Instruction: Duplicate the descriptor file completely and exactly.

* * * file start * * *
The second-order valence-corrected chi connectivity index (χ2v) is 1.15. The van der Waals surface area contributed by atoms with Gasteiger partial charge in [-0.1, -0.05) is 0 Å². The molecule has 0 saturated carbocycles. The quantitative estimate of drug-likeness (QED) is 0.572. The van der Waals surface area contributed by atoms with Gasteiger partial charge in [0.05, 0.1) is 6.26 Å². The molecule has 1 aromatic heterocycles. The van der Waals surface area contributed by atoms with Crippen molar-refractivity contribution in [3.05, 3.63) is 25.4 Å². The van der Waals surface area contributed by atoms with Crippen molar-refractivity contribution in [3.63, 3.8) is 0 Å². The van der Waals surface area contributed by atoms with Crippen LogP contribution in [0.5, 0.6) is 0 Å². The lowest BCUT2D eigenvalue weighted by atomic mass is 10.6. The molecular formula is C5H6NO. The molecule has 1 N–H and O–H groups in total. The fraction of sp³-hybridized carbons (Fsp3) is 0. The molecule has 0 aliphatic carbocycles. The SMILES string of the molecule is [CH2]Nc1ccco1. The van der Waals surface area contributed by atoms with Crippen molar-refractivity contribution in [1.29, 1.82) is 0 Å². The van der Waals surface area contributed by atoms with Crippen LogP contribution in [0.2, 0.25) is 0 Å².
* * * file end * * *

The second-order valence-corrected chi connectivity index (χ2v) is 1.15. The van der Waals surface area contributed by atoms with Gasteiger partial charge in [-0.1, -0.05) is 0 Å². The molecule has 0 saturated carbocycles. The quantitative estimate of drug-likeness (QED) is 0.572. The van der Waals surface area contributed by atoms with Gasteiger partial charge in [0.05, 0.1) is 6.26 Å². The molecule has 1 aromatic heterocycles. The van der Waals surface area contributed by atoms with Crippen molar-refractivity contribution in [3.05, 3.63) is 25.4 Å². The van der Waals surface area contributed by atoms with Crippen molar-refractivity contribution in [3.63, 3.8) is 0 Å². The van der Waals surface area contributed by atoms with Crippen LogP contribution in [0.5, 0.6) is 0 Å². The lowest BCUT2D eigenvalue weighted by atomic mass is 10.6. The molecular formula is C5H6NO. The molecule has 1 N–H and O–H groups in total. The fraction of sp³-hybridized carbons (Fsp3) is 0. The molecule has 0 aliphatic carbocycles. The SMILES string of the molecule is [CH2]Nc1ccco1. The van der Waals surface area contributed by atoms with Crippen molar-refractivity contribution in [1.29, 1.82) is 0 Å². The van der Waals surface area contributed by atoms with Crippen LogP contribution in [0.2, 0.25) is 0 Å².